A group of UCR electrical engineers and material scientists exhibited a research discovery that could lead to extensive progressions in electrical, optical, and computer technologies.
Distinguished professor Alexander Balandin's research group at the Marlan and Rosemary Bourns College of Engineering has demonstrated the practical and distinctive capabilities of recently developed materials, named quantum composites, in their laboratory.
The quantum composites comprise of tiny crystals of "charge density wave quantum materials" embedded in a polymer matrix, which are molecules with large repeating structures. When exposed to heat or light, the charge density wave material undergoes a phase transition that results in an exceptional electrical reaction of the composites.
In comparison to other materials that exhibit quantum phenomena, the quantum composites produced by Balandin's team showcased functionality over a broader range of temperatures and had a significantly enhanced capacity for electrical storage, indicating their remarkable potential for practical application.
The distinct features of the quantum composites have been detailed by the researchers at the University of California, Riverside in a publication titled "Quantum Composites with Charge-Density-Wave Fillers" in the journal Advanced Materials. UCR graduate students Zahra Barani and Tekwam Geremew, from the Department of Electrical and Computer Engineering, who created and assessed the composites, are the lead authors of the paper. Maedeh Taheri, another UCR graduate student, assisted with the electrical measurements and is a co-author. The corresponding authors of the paper are Balandin and Fariborz Kargar, an assistant adjunct professor and project scientist.
The term "quantum" pertains to materials and devices in which electrons exhibit wave-like behavior rather than behaving like particles. The wave-like nature of electrons can impart unique properties to materials, which are utilized in the development of a new era of computer, electronic, and optical technologies.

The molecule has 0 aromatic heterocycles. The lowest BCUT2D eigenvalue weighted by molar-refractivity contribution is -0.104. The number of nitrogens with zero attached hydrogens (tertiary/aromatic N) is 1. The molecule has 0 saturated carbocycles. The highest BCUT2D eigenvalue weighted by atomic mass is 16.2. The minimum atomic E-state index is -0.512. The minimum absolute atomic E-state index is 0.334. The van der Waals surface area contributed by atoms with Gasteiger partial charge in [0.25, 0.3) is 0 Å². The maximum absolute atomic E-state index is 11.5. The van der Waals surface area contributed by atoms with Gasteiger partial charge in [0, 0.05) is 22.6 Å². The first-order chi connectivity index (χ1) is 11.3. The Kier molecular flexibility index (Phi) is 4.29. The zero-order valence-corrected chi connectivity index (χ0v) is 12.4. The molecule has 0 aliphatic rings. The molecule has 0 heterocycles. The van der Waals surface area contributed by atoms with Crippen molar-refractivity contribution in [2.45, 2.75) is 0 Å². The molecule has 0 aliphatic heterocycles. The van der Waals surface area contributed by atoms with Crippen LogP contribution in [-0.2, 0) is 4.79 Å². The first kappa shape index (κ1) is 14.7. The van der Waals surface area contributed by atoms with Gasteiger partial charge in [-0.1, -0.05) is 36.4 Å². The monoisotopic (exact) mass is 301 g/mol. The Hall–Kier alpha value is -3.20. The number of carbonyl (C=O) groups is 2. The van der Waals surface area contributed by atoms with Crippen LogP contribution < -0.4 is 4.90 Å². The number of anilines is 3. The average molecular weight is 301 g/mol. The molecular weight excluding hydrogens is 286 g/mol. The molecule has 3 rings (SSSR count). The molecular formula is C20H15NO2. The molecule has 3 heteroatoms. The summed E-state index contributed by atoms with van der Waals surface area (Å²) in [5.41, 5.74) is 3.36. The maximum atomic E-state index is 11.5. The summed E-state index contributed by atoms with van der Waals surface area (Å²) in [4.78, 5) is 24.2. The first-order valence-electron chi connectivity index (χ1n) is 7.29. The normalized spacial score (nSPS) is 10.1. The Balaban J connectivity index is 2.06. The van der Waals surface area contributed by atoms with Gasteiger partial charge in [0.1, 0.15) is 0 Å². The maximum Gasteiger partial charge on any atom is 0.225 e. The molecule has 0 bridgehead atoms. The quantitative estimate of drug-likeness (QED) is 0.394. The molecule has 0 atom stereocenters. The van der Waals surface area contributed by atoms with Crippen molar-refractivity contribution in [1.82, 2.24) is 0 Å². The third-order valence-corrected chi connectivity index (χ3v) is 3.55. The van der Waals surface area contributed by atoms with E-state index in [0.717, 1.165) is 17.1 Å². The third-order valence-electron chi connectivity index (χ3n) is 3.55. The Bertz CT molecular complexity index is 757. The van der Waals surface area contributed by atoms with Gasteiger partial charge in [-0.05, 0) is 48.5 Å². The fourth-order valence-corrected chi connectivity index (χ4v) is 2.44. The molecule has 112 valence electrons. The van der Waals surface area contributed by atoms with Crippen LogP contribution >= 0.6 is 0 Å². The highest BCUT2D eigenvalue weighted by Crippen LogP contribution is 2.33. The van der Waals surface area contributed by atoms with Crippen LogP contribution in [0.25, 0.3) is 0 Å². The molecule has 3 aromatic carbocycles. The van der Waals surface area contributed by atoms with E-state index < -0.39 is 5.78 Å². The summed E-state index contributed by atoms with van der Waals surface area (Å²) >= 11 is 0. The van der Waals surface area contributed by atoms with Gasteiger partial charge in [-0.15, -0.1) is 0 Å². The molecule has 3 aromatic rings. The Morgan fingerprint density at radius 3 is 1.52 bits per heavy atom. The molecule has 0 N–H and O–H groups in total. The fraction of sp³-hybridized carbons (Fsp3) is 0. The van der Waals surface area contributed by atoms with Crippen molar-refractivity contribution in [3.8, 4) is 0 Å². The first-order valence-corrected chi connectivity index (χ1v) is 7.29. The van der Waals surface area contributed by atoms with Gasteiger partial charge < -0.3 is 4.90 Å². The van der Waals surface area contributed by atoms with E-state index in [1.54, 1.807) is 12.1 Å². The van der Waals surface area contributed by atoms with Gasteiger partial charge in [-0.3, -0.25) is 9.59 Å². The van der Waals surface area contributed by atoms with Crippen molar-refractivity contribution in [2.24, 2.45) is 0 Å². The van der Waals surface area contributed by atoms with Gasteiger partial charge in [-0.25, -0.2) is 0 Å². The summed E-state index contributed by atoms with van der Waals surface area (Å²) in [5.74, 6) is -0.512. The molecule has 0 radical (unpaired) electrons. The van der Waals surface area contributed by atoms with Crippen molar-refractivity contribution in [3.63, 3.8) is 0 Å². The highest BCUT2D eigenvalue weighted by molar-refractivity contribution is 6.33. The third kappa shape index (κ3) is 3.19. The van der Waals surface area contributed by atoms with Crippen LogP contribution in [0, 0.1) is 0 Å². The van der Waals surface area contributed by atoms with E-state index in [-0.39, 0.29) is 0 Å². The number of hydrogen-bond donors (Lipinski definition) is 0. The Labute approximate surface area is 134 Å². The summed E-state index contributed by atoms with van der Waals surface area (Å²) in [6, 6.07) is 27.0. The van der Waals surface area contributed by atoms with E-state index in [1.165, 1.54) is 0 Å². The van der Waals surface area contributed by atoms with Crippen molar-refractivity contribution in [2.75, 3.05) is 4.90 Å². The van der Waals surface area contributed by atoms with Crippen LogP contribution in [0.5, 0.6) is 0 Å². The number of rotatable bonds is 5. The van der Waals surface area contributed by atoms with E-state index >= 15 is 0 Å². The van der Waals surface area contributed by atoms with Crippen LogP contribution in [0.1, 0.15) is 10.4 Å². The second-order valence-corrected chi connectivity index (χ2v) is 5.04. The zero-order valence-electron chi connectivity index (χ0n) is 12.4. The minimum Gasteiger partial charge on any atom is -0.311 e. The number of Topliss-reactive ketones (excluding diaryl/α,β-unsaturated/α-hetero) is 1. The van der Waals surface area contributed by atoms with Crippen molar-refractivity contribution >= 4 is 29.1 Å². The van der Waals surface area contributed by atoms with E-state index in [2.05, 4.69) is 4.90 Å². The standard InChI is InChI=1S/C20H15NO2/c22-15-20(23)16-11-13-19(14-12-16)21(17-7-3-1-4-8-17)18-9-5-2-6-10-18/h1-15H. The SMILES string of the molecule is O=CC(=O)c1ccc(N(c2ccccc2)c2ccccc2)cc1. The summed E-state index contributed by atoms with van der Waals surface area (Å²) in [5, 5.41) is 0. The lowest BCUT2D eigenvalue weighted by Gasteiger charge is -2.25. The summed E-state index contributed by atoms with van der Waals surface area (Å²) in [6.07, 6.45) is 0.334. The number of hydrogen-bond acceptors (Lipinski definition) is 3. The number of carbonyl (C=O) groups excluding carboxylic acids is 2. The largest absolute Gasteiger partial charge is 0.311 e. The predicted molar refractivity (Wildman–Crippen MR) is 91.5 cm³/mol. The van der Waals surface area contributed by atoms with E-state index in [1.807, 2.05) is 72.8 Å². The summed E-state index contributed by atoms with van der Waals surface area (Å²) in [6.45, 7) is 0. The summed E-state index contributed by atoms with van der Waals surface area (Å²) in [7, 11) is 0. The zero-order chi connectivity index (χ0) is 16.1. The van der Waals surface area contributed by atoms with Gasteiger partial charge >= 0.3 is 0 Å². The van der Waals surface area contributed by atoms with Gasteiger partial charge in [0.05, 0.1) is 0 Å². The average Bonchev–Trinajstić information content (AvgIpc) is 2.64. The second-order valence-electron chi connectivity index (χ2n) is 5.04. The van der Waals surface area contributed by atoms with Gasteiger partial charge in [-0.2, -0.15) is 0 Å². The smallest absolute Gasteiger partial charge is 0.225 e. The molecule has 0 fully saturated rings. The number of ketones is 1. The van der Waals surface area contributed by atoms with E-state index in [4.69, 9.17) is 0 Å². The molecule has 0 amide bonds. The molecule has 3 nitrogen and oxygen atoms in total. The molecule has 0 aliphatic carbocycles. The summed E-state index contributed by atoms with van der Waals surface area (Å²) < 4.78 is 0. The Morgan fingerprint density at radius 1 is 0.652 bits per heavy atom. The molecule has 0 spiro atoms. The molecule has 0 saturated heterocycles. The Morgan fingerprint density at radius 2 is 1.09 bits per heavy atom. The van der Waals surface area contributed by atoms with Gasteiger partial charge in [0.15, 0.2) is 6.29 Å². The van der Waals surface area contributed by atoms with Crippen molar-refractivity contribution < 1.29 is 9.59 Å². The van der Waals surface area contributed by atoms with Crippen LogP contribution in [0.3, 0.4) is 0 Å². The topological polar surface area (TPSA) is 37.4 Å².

Materials that exhibit quantum phenomena are highly sought after for the construction of quantum computers, which can transcend the limitations of conventional computing based on chips using binary bits for computations. These materials are also extensively used in the development of ultra-sensitive sensors, which find applications in various electronic and optical domains.
But the materials with quantum phenomena have major drawbacks, Balandin said.
“The problem with these materials is that the quantum phenomena are fragile and typically observed only at extremely low temperatures,” he said. “The defects and impurities destroy the electron wave function.”
What's remarkable is that the charge density wave material in the quantum composites fabricated by Balandin's laboratory displayed functionality that extended up to 50°C above the room temperature. This transition temperature is comparable to the operating temperature of computers and other electronic devices that heat up during their operation. This high-temperature tolerance provides a possibility for an extensive array of applications of quantum composites in the fields of electronics and energy storage.
Additionally, the researchers discovered that quantum composites possess an exceptionally high dielectric constant, which is a measure of the material's capacity for storing electricity. The electrically insulating composites demonstrated an increase in dielectric constant of more than two orders of magnitude, thereby enabling the development of smaller and more efficient capacitors that are utilized for energy storage.
Balandin explained that "Energy storage capacitors are commonly employed in battery-powered applications. They can provide peak power and energy for computer memory in case of unexpected shutdowns. Capacitors can charge and discharge at a faster rate as compared to batteries. In order to enhance the use of capacitors for energy storage, it is necessary to increase the energy density. Our quantum composite material can assist in achieving this objective."
Quantum composites also have the potential to be utilized as reflective coatings. The alteration in the dielectric constant caused by the application of an electrical field, light exposure, or heating can be employed to modify the light reflection from glasses and windows coated with such composites.
Balandin stated that "We are optimistic that our ability to maintain the quantum condensate phases in charge-density-wave materials even within disordered composites and at temperatures exceeding room temperature can revolutionize many applications. It represents a distinct conceptual approach for modifying the properties of composites that we frequently use in our daily lives."
The UCR team collaborated with other researchers for this study, including Megan Stokey, Matthew Hilfiker, and Mathias Schubert from the University of Nebraska who conducted some of the optical measurements. They also worked with Nicholas Sesing and Tina Salguero from the University of Georgia who synthesized a key material used in the composite preparation at UCR.